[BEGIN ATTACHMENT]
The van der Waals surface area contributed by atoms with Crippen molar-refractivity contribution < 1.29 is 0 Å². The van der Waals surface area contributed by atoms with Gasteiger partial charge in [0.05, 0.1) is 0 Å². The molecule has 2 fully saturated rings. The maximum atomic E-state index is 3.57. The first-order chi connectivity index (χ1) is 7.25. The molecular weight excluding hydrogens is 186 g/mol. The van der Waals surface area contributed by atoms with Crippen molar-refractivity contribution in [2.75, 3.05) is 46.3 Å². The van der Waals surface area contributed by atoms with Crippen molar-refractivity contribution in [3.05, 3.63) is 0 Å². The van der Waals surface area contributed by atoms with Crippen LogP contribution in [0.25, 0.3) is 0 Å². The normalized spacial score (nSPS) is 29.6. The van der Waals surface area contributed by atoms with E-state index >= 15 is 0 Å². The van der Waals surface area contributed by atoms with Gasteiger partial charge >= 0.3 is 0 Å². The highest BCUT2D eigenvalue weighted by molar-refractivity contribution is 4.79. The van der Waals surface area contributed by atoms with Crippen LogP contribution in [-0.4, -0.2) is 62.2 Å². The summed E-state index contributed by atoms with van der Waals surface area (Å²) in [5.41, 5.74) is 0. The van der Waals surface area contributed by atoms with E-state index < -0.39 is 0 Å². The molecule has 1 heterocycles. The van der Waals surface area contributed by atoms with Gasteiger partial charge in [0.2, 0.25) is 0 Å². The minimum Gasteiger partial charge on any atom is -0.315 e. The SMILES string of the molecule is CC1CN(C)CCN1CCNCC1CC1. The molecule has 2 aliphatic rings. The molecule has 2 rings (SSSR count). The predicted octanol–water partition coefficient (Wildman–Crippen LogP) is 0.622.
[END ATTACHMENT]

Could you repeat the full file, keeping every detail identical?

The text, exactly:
The van der Waals surface area contributed by atoms with Crippen molar-refractivity contribution < 1.29 is 0 Å². The van der Waals surface area contributed by atoms with Gasteiger partial charge in [0.05, 0.1) is 0 Å². The molecule has 2 fully saturated rings. The maximum atomic E-state index is 3.57. The first-order chi connectivity index (χ1) is 7.25. The molecular weight excluding hydrogens is 186 g/mol. The van der Waals surface area contributed by atoms with Crippen molar-refractivity contribution in [2.75, 3.05) is 46.3 Å². The van der Waals surface area contributed by atoms with Crippen molar-refractivity contribution in [3.05, 3.63) is 0 Å². The van der Waals surface area contributed by atoms with Crippen LogP contribution in [0.25, 0.3) is 0 Å². The normalized spacial score (nSPS) is 29.6. The van der Waals surface area contributed by atoms with E-state index >= 15 is 0 Å². The van der Waals surface area contributed by atoms with Gasteiger partial charge >= 0.3 is 0 Å². The highest BCUT2D eigenvalue weighted by molar-refractivity contribution is 4.79. The van der Waals surface area contributed by atoms with Crippen LogP contribution in [-0.4, -0.2) is 62.2 Å². The summed E-state index contributed by atoms with van der Waals surface area (Å²) in [5.41, 5.74) is 0. The van der Waals surface area contributed by atoms with E-state index < -0.39 is 0 Å². The molecule has 1 heterocycles. The van der Waals surface area contributed by atoms with Gasteiger partial charge in [0.2, 0.25) is 0 Å². The minimum Gasteiger partial charge on any atom is -0.315 e. The SMILES string of the molecule is CC1CN(C)CCN1CCNCC1CC1. The molecule has 2 aliphatic rings. The molecule has 2 rings (SSSR count). The predicted octanol–water partition coefficient (Wildman–Crippen LogP) is 0.622.